Mature teak fetches a very good price. It is grown extensively by forest departments of different states in forest areas. Teak consumption raises a number of environmental concerns, such as the disappearance of rare old-growth teak. However, its popularity has led to growth in sustainable plantation teak production throughout the seasonally dry tropics in forestry plantations. The Forest Stewardship Council offers certification of sustainably grown and harvested teak products. Propagation of teak via tissue culture for plantation purposes is commercially viable. Due to the increasing cost of teak, various alternatives have been employed. These include purpleheart, iroko, and angelique. [Source: Wikipedia]
Characteristics of Teak
Resinous oil give teak its fragrant smell, protect the wood from insects and fungi and give the wood its extraordinary durability. Teak does not warp or crack when seasoned and does not cause nails to rust. Teak used make houses that are several centuries old is still in good condition. Bits of teak over 2000 years old have been found in Indian caves. Because it not very hard teak can be easily worked and can be polished to a golden brown color. It valued for making houses and cabinets and is regarded as the best wood for shipbuilding.
Teak is a yellowish brown timber with good grains and texture. It is used in the manufacture of outdoor furniture, boat decks, and other articles where weather resistance is desired. It is also used for cutting boards, spark-plugs, indoor flooring, countertops and as a veneer for indoor furnishings. [Source: Wikipedia ><]
Teak, though easily worked, can cause severe blunting on edged tools because of the presence of silica in the wood. Teak's natural oils make it useful in exposed locations, and make the timber termite and pest resistant. Teak is durable even when not treated with oil or varnish. Timber cut from old teak trees was once believed to be more durable and harder than plantation grown teak. Studies have shown Plantation teak performs on par with old-growth teak in erosion rate, dimensional stability, warping, and surface checking, but is more susceptible to color change from UV exposure. ><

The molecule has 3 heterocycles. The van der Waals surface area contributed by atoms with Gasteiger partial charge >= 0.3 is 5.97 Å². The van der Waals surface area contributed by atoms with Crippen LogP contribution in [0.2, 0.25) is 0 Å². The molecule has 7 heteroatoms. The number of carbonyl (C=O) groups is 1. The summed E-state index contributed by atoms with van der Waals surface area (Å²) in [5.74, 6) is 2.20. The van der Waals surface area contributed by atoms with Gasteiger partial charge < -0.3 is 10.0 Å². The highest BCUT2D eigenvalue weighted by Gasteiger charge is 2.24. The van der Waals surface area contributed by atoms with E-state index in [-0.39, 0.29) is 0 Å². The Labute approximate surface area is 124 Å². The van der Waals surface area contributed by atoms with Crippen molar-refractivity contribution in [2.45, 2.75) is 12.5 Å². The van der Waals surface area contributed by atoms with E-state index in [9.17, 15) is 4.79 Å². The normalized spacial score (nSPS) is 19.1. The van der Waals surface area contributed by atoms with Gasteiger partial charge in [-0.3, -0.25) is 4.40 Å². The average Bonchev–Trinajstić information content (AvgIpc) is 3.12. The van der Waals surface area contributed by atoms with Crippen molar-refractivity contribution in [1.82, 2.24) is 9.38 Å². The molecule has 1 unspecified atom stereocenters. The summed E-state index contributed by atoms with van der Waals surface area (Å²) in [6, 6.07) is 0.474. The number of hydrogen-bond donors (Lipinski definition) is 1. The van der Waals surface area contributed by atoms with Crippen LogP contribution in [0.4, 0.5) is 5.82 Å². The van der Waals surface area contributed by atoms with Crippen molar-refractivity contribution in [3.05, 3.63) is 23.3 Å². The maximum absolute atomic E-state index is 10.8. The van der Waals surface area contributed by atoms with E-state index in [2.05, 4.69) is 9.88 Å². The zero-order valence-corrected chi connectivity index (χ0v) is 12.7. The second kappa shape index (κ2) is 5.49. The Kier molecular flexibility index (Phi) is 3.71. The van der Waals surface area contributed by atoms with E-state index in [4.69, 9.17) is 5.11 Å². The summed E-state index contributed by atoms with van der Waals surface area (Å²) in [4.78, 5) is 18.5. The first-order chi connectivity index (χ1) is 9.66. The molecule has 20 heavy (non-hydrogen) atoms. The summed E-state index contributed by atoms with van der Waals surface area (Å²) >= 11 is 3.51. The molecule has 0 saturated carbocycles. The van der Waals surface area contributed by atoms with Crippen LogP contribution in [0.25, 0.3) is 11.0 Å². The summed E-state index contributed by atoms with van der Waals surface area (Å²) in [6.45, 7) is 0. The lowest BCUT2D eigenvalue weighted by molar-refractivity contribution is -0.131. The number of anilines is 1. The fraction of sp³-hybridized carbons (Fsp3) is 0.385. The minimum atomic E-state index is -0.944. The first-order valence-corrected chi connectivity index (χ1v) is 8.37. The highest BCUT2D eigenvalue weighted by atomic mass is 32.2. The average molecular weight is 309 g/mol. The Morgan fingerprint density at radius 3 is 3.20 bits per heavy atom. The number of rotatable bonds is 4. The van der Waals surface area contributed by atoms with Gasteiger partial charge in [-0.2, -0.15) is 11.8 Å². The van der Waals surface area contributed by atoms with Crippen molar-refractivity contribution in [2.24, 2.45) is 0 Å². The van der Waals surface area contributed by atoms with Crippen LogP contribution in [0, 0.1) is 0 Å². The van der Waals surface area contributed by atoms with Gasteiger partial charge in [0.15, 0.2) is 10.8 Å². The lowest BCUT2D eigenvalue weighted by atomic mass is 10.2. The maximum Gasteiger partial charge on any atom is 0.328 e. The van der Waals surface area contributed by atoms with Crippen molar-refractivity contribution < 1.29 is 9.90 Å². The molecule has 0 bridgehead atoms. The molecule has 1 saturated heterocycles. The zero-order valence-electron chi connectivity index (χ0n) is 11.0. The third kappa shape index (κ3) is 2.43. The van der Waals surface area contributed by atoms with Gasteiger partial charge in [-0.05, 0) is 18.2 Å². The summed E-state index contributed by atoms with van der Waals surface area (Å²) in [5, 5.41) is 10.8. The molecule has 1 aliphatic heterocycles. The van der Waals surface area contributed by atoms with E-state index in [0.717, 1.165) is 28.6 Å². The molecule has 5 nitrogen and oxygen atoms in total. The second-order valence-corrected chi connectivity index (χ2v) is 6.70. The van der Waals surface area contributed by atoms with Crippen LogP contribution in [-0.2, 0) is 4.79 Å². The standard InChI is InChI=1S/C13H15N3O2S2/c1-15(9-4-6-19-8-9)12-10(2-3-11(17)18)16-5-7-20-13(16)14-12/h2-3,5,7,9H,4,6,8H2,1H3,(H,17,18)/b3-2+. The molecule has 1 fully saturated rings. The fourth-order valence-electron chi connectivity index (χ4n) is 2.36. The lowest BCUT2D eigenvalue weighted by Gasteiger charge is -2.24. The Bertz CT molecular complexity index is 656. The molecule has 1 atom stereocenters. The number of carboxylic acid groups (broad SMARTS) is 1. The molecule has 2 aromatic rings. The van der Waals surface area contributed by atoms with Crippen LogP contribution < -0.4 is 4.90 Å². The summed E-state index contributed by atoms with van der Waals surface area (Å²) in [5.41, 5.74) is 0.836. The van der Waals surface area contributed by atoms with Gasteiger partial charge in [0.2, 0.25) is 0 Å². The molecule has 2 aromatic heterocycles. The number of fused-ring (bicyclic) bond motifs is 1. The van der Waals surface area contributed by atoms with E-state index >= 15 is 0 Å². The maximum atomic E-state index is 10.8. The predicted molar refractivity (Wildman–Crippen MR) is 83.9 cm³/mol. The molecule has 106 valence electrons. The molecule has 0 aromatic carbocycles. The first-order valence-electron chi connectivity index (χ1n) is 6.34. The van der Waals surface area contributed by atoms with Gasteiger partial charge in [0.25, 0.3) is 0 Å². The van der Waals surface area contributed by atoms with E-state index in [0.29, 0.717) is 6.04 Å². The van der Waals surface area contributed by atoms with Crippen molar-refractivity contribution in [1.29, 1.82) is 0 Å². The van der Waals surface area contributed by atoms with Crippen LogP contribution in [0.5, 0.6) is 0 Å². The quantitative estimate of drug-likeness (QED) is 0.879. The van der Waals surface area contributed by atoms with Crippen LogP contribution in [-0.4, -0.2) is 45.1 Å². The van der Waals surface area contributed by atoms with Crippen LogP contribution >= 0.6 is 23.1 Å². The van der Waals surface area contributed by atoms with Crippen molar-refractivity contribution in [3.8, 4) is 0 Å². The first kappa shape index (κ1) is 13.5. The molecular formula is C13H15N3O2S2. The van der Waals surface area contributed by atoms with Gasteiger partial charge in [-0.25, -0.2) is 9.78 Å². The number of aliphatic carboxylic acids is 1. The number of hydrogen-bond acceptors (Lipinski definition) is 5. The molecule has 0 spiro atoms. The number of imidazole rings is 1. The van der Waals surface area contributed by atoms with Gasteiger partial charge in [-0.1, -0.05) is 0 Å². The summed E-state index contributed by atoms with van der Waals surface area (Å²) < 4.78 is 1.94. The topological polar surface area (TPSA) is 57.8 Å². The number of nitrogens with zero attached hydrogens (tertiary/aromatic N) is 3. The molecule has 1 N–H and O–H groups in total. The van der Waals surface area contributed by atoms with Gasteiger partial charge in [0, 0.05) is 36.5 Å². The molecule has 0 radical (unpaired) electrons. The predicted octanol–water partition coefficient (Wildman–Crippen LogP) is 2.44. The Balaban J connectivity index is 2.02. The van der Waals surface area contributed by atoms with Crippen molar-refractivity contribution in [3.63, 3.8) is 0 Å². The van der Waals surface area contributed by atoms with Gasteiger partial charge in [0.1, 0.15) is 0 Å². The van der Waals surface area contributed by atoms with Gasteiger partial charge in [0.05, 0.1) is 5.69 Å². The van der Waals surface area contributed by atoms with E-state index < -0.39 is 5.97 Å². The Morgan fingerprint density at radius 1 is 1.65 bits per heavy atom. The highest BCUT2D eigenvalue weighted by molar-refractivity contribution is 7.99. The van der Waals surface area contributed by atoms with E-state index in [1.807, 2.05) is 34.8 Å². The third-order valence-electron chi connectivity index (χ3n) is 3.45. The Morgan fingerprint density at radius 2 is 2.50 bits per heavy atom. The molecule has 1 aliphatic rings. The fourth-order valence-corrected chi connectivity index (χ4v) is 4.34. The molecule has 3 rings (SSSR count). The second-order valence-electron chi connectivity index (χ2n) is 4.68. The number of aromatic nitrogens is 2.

Growing, Harvesting and Cultivating Teak
Teak trees are usually harvested when the girth of the tree is at least six or eight feet. It is first killed by cutting through the bark and sapwood completely around the trunk. Then the trees is allowed to stand for two or three years until it is dry enough to be floated downstream. Teak that has not been allowed to age is too heavy to float.
The vast majority of commercially harvested teak is grown on teak plantations found in Indonesia and controlled by Perum Perhutani (a state owned forest enterprise) that manages the country's forests. The primary use of teak harvested in Indonesia is in the production of outdoor teak furniture for export. [Source: Wikipedia ><]
Cultivated teak is propagated mainly from seeds. Germination of the seeds involves pretreatment to remove dormancy arising from the thick pericarp. Pretreatment involves alternate wetting and drying of the seed. The seeds are soaked in water for 12 hours and then spread to dry in the sun for 12 hours. This is repeated for 10–14 days and then the seeds are sown in shallow germination beds of coarse peat covered by sand. The seeds then germinate after 15 to 30 days. Clonal propagation of teak has been successfully done thorough grafting, rooted stem cuttings and micro propagation. While bud grafting on to seedling root stock has been the method used for establishing clonal seed orchards that enables assemblage of clones of the superior trees to encourage crossing, rooted stem cuttings and micro propagated plants are being increasingly used around the world for raising clonal plantations. Hyblaea puera, a moth native to southeast Asia, is a teak pest whose caterpillar feeds on teak and other species of trees common in the region.><
Uses of Teak: Food, Furniture and Boats
Teak is a good material for the construction of both indoor and outdoor furniture. Teak's high oil content, strong tensile strength and tight grain makes it particularly suitable for outdoor furniture applications. Over time teak can mature to a silvery-grey finish. Teak is used extensively in India to make doors and window frames, furniture, and columns and beams in old type houses.